It doesn’t matter how many times people watch the video clip of Felix Baumgartner jumping from a height of 128,000 feet and plummeting back to Earth faster than the speed of sound. The moment he steps into the air, a physiological response kicks in: Muscles tense, hearts beat faster, breathing changes.
“They still get sweaty hands,” Baumgartner, 44, says with a smirk. “But I survived.”
More than 8 million people worldwide watched the Austrian skydiver complete his historic feat live on Oct. 14, 2012. And it’s now being shown on repeat at the National Air and Space Museum’s new exhibit “Red Bull Stratos: Mission to the Edge of Space.”
What visitors will learn is that every drop of their perspiration can’t equal what went into the project. Baumgartner’s attempt to best the then-existing record jump of 102,800 feet — completed in 1960 by Joseph Kittinger — required assembling a team of top engineers, physicians and other experts (Kittinger included).
The success of all of their work rested with Baumgartner. So, as soon as he dreamed up this idea in 2005 and persuaded sponsor Red Bull to fund it, the pressure was on.
Despite Baumgartner’s daredevil résumé and muscular physique, he wasn’t a natural for the challenge.
“I’m a sprinter,” Baumgartner says. “I like short distances, and going 100 percent. I want to be able to see the end.”
This jump was the equivalent of an ultramarathon. For five years, Baumgartner was completely immersed in preparation, which required studying, traveling, losing sleep and tolerating various uncomfortable positions. To pull through, he needed to boost his endurance significantly.
Because he hated running, Baumgartner decided to turn to cycling for cardio. While looking for a bike, he had a chance run-in with Andy Walshe, who’s coached the U.S. Olympic ski and snowboard teams. The high-performance specialist was soon directing Baumgartner’s training.
Walshe says his first step with any athlete is to understand what he or she wants to accomplish. In Baumgartner’s case, “the combination was unique,” but the elements were standard, Walshe says.
There was a clear strength component: The suit that was necessary to preserve Baumgartner’s life was heavy and hard to move in.
“I don’t think people realize that to even lift your arms is exhausting,” says Walshe, who also helped Baumgartner adjust to the psychological weight of the equipment. (Baumgartner’s description sounds miserable: “You get enough air, but it doesn’t feel like it.”)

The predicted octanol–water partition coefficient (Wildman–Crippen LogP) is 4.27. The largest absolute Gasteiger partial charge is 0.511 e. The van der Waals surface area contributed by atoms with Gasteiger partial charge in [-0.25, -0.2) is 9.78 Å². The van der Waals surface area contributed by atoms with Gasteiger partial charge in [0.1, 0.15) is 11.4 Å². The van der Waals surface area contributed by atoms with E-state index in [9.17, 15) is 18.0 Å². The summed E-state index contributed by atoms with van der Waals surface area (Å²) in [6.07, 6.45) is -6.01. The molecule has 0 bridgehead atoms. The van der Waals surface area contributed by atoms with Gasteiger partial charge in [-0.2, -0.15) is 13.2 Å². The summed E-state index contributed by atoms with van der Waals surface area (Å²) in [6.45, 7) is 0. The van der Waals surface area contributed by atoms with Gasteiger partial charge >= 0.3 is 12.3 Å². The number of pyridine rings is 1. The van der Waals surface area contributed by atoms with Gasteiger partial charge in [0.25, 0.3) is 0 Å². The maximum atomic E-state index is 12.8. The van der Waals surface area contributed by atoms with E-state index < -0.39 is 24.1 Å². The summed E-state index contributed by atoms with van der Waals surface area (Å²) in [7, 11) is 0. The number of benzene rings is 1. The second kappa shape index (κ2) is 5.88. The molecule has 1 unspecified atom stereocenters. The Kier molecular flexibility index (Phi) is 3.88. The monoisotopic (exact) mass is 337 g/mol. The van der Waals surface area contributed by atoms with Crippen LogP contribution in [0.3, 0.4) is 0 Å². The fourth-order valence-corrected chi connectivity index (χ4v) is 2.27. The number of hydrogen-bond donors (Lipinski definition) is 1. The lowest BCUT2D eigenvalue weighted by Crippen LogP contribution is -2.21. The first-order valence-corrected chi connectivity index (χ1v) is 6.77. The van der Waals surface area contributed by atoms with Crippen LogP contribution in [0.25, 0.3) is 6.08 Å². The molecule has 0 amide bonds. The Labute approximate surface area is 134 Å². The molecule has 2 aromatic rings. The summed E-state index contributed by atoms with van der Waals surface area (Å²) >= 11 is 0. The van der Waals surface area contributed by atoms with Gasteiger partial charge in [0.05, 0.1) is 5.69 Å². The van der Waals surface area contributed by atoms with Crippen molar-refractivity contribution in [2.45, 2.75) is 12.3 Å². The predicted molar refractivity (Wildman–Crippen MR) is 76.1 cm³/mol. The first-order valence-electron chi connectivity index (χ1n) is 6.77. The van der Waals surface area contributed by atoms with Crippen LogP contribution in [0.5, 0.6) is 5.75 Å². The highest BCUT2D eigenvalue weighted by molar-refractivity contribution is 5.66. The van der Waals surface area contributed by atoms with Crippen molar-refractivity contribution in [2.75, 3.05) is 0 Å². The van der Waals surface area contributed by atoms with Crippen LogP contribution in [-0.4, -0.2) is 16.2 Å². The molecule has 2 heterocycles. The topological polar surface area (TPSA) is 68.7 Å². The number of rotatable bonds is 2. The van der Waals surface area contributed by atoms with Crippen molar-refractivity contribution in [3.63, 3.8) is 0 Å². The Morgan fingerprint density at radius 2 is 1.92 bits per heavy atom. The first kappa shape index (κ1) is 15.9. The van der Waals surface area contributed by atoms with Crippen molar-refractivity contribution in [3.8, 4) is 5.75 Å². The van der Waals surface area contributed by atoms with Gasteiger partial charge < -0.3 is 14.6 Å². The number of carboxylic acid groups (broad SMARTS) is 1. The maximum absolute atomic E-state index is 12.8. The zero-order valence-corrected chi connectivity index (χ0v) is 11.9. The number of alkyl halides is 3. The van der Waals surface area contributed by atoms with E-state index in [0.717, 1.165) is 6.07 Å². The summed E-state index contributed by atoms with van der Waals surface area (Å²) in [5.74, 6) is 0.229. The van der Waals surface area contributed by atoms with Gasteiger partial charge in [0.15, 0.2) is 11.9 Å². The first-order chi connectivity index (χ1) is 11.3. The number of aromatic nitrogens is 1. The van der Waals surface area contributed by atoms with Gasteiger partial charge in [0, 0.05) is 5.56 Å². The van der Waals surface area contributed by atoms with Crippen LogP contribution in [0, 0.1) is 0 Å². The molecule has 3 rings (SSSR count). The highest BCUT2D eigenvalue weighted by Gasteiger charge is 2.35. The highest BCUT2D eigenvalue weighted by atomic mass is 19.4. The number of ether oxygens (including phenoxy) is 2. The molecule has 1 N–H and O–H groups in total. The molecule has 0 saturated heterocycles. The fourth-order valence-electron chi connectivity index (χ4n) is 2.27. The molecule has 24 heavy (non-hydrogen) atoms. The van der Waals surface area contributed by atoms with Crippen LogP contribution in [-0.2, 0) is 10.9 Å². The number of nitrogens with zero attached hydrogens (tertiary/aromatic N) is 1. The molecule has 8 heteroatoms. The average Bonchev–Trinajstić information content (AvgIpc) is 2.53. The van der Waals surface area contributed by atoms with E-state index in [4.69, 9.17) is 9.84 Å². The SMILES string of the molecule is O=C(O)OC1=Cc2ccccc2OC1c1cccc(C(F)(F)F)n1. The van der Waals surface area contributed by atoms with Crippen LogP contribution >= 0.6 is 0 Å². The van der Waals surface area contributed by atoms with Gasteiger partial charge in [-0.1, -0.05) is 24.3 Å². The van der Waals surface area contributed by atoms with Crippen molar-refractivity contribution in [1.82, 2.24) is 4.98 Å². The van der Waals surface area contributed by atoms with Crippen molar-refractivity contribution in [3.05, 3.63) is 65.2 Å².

The mission also demanded that Baumgartner be able to perform physically and mentally — simultaneously.
“So he’d be sweating, his heart rate at 170, and I’d have him repeat standard operating procedure in case of fire,” Walshe says. “That’s tough when you’re struggling to find your next breath.”
These exercises paid off for Baumgartner, who was able to keep his cool during the jump even when he began spinning rapidly.
“Once that happened, I had to find a solution,” says Baumgartner, whose heart rate reached its peak when he stepped out of the capsule, and then dropped during his fall.
The fact that scientists have that data is an example of how significant the feat was for future advances, says team medical director Jonathan B. Clark. If they could monitor Baumgartner, they can monitor people in other extreme environments.
Baumgartner’s more personal breakthrough? Figuring out what to eat before entering the stratosphere. Neil Armstrong’s pre-moon meal was steak and eggs, but Baumgartner couldn’t stomach that. Instead, he downed protein shakes.
Chances are he’ll use a similar strategy to fuel up before his next stunt — June’s Nurburgring 24-hour race in Germany. Baumgartner has never raced cars before, but he’s not worried. He’s used to going pretty fast.
The equipment used for the historic mission is on display at the National Air and Space Museum through May 26. The artifacts will then move to their permanent home at the Udvar-Hazy Center. Get more info at airandspace.si.edu.